In most cases it simply is not accurate that a large chunk of what you pay in premiums or payroll deductions goes to insurance company profit or overhead. First, because it’s not true and second because your coverage is likely not insurance in any case because your employer plan is self-insured.
The real drivers of your premium costs are the price of health care services and the frequency and type of services used.
Here is an example. Of course, there are variables, but most coverage will be similar. The greatest variables and cost risk will be found in the individual market.
And yes, there are profits in some cases, but those profits overall are a small potion of premiums. When you hear about an insurance company earning billions in profit divide it by the number of policies in effect to see the impact on an individual.
In 2017, 89 cents of every premium dollar went directly to pay for our members’ medical care. Here’s a breakdown of how each of those 89 cents were spent:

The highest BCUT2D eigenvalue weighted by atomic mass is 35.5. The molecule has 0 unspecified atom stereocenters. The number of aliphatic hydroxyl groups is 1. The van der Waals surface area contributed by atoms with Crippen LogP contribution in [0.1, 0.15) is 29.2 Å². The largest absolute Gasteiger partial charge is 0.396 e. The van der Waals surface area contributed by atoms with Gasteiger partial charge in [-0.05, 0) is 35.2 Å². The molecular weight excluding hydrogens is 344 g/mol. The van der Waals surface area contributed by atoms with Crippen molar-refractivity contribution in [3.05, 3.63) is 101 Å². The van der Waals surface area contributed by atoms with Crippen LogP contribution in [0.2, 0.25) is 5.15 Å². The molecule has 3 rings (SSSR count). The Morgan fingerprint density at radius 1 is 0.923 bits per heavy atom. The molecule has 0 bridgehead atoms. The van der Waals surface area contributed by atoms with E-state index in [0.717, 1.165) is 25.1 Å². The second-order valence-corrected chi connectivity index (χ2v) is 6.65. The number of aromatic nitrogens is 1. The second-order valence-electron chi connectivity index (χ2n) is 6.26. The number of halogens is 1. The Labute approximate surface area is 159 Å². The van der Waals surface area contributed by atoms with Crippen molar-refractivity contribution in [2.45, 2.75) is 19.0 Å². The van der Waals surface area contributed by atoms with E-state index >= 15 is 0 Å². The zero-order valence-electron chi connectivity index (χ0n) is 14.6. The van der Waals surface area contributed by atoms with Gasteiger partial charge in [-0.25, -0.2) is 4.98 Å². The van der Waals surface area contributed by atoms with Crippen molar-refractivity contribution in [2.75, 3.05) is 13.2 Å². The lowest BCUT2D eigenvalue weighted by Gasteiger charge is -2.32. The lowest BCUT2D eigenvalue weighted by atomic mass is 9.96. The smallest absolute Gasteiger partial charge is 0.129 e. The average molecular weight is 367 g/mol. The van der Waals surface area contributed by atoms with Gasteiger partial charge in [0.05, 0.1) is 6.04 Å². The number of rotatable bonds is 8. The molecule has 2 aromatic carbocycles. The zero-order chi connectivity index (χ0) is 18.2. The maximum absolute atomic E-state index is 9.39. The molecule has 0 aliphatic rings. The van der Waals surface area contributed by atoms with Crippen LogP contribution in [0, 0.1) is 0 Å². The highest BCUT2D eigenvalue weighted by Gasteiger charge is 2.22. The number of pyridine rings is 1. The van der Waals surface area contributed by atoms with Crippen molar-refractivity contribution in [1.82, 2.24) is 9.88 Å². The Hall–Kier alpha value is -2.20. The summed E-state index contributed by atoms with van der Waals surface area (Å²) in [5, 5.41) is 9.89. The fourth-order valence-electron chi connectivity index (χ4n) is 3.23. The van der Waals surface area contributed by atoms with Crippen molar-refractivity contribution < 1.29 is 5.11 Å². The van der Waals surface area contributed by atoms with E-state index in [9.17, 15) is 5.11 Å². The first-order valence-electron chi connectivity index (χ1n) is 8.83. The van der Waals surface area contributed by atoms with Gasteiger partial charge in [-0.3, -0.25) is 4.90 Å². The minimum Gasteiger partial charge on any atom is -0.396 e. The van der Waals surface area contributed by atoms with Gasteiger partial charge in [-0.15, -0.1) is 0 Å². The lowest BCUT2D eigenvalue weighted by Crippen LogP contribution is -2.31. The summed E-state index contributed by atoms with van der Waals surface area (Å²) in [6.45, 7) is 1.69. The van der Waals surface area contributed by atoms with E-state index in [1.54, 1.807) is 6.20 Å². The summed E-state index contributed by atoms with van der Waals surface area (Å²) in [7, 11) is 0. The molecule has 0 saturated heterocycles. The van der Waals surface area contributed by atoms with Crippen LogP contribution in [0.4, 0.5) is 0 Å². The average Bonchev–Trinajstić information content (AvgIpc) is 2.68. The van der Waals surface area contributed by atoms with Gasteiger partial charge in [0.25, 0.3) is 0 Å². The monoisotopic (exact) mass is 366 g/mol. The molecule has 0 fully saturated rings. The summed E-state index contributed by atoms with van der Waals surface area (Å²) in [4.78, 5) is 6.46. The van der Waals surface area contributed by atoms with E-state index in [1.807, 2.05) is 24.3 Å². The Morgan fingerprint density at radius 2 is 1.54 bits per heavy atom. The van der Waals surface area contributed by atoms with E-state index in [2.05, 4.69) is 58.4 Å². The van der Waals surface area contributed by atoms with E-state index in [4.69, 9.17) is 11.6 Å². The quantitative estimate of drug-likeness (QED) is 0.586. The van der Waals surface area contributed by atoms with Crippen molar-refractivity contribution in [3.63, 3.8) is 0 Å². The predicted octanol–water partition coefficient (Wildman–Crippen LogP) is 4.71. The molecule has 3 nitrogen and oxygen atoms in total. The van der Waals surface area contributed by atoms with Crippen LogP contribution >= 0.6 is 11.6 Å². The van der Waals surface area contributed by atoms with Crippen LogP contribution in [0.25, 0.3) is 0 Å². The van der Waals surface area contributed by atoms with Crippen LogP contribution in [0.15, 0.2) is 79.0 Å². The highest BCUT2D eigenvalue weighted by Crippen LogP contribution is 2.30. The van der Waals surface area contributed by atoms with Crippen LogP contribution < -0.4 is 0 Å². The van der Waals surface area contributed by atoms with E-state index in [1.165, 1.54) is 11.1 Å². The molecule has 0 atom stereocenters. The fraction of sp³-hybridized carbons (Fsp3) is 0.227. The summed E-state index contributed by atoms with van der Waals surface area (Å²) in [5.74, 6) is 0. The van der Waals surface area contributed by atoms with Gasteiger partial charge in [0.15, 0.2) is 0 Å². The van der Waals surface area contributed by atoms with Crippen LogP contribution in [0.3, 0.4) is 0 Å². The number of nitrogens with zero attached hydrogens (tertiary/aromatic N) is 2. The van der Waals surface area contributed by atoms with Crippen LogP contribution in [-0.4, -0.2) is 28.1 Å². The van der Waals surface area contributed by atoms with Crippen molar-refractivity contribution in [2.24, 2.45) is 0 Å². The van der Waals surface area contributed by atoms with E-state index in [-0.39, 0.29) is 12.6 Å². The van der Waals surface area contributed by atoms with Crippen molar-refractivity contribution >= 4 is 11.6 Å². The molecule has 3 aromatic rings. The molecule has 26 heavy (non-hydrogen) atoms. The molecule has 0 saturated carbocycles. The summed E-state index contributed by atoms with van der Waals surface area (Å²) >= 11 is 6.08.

Physician services (31 cents). These include all fees paid to doctors for a wide range of health care services. A few of the many are annual check-ups, preventive care (mammograms, cancer screenings, blood tests, etc.), surgery and recovery care and much more.
Outpatient costs (21 cents). From in-home nursing visits to post-operative evaluations, treating bone fractures to physical therapy, these costs were incurred for care at outpatient facilities (those that don’t involve an overnight stay). According to the New Jersey Health Care Quality Institute, outpatient spending in New Jersey – across all health care providers – rose higher than the national average.
Prescription drugs (20 cents). One of the fastest rising and most debated health care expenses, controlling prescription drug costs is a challenge for everyone involved in health care as they are rising faster than any other part of health spending.
Inpatient costs (17 cents). Hospital stays generate a myriad of expenses, and often include charges for surgeons and other specialists, nursing and a wide range of other hospital fees. These costs can be quite high for lengthy stays due to acute emergencies or chronic illnesses.
Now, what about expenses? For the individual market 2 cents goes to brokers. Three cents goes to state premium taxes and ACA fees and 6 cents is administrative expenses, including all salaries.